Today, we launch a new series on LEAF: the monthly roundup where we briefly discuss the latest news and articles about aging and rejuvenation from a number of different sources. We hope these roundups will be a great way to keep our readers in the loop.
Without further ado, let’s have a look at the highlights of the last month.
SENS Research Foundation and Spiegel Lab team up against glucosepane
This piece of news is a just a little bit older than one month, but I find it’s important enough to have a look at anyway. Cellular crosslinks are one of the factors driving human aging; they’re unwanted, accidental links between otherwise independently moving proteins, caused by the reaction of blood sugar and other molecules with the proteins themselves.
This binding causes the stiffening of the tissues of which crosslinked proteins are a part, which is really bad news, as this causes systolic blood pressure to rise and increases the risk of strokes with age, among other less-than-desirable ailments.
One of the most common crosslinks is glucosepane, a rather complex molecule that can be isolated only in very small amounts from the human body (and not even in a pure form). This limitation has made it hard for researchers to find ways to break glucosepane crosslinks because there was no easy way to test potential crosslink breaking molecules.
However, the Spiegel lab has managed to fully synthesize glucosepane and is using some of its derivatives in an attempt to create monoclonal antibodies that can seek and destroy glucosepane in the body. We’re looking forward to hearing more about it!
The arsenal against cellular senescence
Cellular senescence is a well-known hallmark of aging; while moderate amounts of senescent cells have a positive role in the body, their life-long accumulation eventually contributes to a number of age-related pathologies. Thankfully, senolytic drugs to selectively eliminate excess senescent cells are all the rage lately, and as Fight Aging! discusses in this article, several clearance methods are currently in development, while many others are to be expected, as initial successes for pioneers in this field will encourage further efforts from others. It’s certainly good to know that we might be spoiled for choice!
Dr. James Kirkland confirmed as a speaker at Undoing Aging 2018
As you might already know, Undoing Aging 2018, a conference on rejuvenation biotechnologies organized by Forever Healthy Foundation and SENS Research Foundation, will take place in March 2018 in Berlin, Germany. Early in October this year, Dr. James Kirkland has been confirmed as a speaker.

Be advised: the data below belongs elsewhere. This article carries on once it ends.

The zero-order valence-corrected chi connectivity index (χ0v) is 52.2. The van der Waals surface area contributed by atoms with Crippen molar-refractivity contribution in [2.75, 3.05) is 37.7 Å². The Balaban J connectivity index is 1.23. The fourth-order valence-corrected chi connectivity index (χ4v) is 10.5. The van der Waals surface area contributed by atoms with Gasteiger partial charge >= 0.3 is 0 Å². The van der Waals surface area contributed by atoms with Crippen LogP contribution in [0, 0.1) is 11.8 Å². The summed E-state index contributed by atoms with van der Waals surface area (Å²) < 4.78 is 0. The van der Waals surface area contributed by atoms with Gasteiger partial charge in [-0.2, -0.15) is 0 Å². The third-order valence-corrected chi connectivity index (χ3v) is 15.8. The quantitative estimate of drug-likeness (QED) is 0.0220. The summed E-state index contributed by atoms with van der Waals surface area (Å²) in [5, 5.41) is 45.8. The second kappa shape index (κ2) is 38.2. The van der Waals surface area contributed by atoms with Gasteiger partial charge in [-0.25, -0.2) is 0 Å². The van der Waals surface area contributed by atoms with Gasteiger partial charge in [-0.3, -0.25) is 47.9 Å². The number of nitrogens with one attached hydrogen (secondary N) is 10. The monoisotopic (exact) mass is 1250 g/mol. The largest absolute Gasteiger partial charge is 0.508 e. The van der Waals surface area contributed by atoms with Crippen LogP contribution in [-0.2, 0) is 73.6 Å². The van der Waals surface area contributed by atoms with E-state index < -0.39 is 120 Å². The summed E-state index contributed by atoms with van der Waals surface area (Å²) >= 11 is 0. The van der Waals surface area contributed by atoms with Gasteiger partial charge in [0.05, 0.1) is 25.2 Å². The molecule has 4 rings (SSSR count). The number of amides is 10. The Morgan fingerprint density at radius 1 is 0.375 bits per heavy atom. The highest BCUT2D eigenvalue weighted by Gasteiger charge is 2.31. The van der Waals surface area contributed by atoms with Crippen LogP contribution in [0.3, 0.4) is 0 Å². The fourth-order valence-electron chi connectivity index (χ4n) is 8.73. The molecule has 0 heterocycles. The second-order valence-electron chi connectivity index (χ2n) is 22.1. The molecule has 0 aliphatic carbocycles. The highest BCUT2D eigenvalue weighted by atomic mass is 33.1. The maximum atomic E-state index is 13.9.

Dr. Kirkland is the director of the Kogod Center on Aging at Mayo Clinic, and he was the first researcher to publish a paper on senolytics. It goes without saying that he’ll be discussing cellular senescence, among a number of other interesting topics. LEAF representatives are also going to attend the conference and will hopefully get back with a set of interviews with the renowned researchers of aging!
Machine learning in tumor recognition
Machine learning is an important tool in research these days, as it allows researchers to quickly carry out extensive data analyses that would take months for humans. An exciting application of this technology, discussed in a previous article, is tumor recognition in magnetic resonance imagery of patients’ brains.
Professor George Biros of the ICES Parallel Algorithms for Data Analysis and Simulation Group recently presented the results of a decade’s worth of work on a machine learning system that can identify gliomas with impressive accuracy in a much shorter time it would take for human professionals.
Early and accurate detection of tumors, especially aggressive ones such as gliomas, is crucial for successful therapeutic interventions, and this kind of technology might well pave the way to a future where most, if not all, cancers can be busted before they have a chance to wreak havoc.
The Hallmarks of aging
Telomeres are probably the first things that pop into people’s heads when thinking about aging. The fact that telomeres shorten with age is well-known, while the existence of the enzyme telomerase and its role in replenishing telomeres is possibly a bit less known by the general public. If you’d like to learn a bit more about this particular hallmark of aging, it might be worth taking a look at this concise but clear article on Geroscience.